the second one still makes you believe in an assumption which makes an infinitely repeated value have a finite value. you can never add or subtract a infinitely repeated number by any other number. whether you "believe" otherwise is moot...it's impossible as the number's value doesn't exist until you end it, at which point it's not longer a repeating number.

as for the proof...i have no idea. he's too smart for his own good. he finished college math through weekly tests and correspondences by the time he was 15, received a full-ride scholarship to chicago's illinois institute of technology, and triple majored there in 4 years summa cum laude. he's been working for microsoft for a number of years now. brilliant guy...strange, but brilliant. he did that proof while on a family trip when we were still in middle school.

-Roach

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PostPosted: Tue Feb 15, 2011 9:06 pm 
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Roach412 wrote:
the second one still makes you believe in an assumption which makes an infinitely repeated value have a finite value. you can never add or subtract a infinitely repeated number by any other number. whether you "believe" otherwise is moot...it's impossible as the number's value doesn't exist until you end it, at which point it's not longer a repeating number.

-Roach


So then I guess you would be able to disprove the mathematicians that have provided research and proof of this concept for centuries. I don't see why you wouldn't be able to subtract or add infinite numbers. Numbers aren't a "process". It isn't like 0.xxx... is repeating over time. Written numbers are just symbols we use to represent a concept. 0.xxx... - 0.xxx... = 0 since you are subtracting two identical numbers.

On a side not, I'm not a high level math major or anything. Just a regular ol' business major. My questions and opinions are just what I see and understand based on what I read.


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PostPosted: Wed Feb 16, 2011 7:55 am 
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hunter1801 wrote:
So then I guess you would be able to disprove the mathematicians that have provided research and proof of this concept for centuries. I don't see why you wouldn't be able to subtract or add infinite numbers. Numbers aren't a "process". It isn't like 0.xxx... is repeating over time. Written numbers are just symbols we use to represent a concept. 0.xxx... - 0.xxx... = 0 since you are subtracting two identical numbers.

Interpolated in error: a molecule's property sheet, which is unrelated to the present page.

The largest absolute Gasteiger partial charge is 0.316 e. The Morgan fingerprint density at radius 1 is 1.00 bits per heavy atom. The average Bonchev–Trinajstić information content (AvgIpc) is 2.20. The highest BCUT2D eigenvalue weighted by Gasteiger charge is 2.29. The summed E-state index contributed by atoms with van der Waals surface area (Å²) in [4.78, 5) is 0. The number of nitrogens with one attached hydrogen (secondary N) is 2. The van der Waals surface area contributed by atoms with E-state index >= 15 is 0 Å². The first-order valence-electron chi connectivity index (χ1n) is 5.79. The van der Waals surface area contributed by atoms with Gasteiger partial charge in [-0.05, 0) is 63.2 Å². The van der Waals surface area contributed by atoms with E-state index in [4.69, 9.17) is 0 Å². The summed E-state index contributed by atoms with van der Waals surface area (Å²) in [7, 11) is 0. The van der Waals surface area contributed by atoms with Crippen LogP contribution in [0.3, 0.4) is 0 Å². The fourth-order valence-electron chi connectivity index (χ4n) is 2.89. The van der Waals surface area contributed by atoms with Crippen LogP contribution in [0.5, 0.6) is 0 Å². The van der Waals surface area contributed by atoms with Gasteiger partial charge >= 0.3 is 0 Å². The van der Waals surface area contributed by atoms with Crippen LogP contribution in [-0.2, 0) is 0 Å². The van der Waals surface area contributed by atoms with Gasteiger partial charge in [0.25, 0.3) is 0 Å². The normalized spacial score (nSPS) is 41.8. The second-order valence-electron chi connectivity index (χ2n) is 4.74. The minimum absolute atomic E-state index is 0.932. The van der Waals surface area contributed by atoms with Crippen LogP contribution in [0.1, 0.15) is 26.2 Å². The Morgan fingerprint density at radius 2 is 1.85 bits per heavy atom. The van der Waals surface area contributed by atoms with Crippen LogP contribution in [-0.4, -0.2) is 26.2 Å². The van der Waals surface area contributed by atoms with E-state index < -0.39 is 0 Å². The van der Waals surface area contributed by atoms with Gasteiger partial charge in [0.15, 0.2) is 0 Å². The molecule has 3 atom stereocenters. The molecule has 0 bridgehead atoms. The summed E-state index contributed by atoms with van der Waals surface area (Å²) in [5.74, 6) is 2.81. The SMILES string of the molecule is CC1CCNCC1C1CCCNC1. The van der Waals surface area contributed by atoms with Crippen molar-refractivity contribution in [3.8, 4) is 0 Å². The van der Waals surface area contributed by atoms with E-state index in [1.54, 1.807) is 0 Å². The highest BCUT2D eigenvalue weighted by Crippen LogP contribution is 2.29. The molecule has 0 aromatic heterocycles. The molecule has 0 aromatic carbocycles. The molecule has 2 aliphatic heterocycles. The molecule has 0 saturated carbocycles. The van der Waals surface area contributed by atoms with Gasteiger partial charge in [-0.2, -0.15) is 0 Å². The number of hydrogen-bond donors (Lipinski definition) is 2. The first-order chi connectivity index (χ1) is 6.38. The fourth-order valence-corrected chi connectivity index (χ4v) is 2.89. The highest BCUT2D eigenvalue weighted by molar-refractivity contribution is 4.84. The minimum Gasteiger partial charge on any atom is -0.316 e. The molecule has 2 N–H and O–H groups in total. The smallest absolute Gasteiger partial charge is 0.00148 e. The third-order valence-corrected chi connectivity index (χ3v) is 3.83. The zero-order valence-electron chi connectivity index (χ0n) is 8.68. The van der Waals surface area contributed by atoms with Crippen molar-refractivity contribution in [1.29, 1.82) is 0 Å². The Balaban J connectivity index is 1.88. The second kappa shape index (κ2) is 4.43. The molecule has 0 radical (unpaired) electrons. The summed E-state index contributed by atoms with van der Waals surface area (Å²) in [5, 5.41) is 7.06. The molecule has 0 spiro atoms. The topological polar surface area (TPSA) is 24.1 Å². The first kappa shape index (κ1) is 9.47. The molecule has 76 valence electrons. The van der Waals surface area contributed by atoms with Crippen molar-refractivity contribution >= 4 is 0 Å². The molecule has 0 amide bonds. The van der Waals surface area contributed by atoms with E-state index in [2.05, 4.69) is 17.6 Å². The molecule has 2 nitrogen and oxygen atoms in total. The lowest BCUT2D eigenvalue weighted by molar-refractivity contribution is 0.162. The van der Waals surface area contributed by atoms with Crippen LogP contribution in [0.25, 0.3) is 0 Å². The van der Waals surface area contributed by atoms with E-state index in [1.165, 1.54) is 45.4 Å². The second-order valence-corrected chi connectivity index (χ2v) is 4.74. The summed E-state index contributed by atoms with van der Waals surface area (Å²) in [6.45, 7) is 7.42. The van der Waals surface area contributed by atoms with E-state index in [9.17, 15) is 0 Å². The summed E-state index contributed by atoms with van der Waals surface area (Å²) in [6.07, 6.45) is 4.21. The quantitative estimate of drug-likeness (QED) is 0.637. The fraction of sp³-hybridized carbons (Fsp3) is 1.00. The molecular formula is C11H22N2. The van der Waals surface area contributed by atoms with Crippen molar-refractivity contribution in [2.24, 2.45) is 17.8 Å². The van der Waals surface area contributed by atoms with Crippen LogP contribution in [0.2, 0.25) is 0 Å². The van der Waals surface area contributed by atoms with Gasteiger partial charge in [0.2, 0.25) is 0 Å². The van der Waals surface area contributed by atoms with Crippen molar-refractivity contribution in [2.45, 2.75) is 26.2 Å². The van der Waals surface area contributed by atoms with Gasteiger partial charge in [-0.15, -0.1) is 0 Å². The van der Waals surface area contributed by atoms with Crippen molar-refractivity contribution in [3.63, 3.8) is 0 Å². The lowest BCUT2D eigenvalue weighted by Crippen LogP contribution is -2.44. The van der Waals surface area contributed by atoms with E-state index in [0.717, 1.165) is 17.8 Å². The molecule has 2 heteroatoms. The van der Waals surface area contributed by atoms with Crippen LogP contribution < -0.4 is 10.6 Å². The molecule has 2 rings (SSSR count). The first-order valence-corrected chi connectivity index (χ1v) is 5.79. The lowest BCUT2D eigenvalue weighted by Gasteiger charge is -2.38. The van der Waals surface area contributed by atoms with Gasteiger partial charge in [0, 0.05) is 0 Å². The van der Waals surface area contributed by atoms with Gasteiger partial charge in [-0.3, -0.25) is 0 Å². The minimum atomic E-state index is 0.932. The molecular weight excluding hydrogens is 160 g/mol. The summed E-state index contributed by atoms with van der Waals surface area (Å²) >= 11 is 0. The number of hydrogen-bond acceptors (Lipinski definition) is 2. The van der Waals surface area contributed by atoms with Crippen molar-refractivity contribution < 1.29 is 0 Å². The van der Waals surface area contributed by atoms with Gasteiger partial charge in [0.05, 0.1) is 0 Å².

On a side not, I'm not a high level math major or anything. Just a regular ol' business major. My questions and opinions are just what I see and understand based on what I read.


the point is, these proofs require assumptions that must be accepted in order for the desired outcome to happen. if you don't "believe" in the assumption, then the proof is invalid. if you do believe in the assumption, then it is valid.

my point still remains, until you DEFINE the final value of a repeated number, you don't have a real number by which to do calculations from. they will never be the same, as their value can always be adjusted by repeating the number again...and again...and again... fractals are similar example.

0.9... could be: 0.9999999999999999999999999999999
0.9... could be: 0.999999999999999999999999999999
they can be any variation of these, more 9's fewer 9's...doesn't matter. until you say "there! that's how many 9's there are", you simply do not have a real number from which to do equations with - it's an undefined limit. you only have a number in theory - hence a proof that requires an accepted assumption.

if you do not make a point at which the number ends, then yes, it really does not end - ever...over any amount of time space or anything. it quite literally is a race to infinity. it is not a defined number, and therefore cannot be used in a REAL equation - unless you accept an assumption. in my case, i'm not accepting the assumption - so it doesn't. in your case, you are accepting the assumption - so it works.

right now i just decided to accept the assumption, i agree, it works.

i now refuse the assumption, it doesn't work.

:D

i'm also by no means a mathematician - far from it. i am however a logic addict. the above comes simply from my understanding of math theory, and my interpretation of it through my understanded/applied logic.

-Roach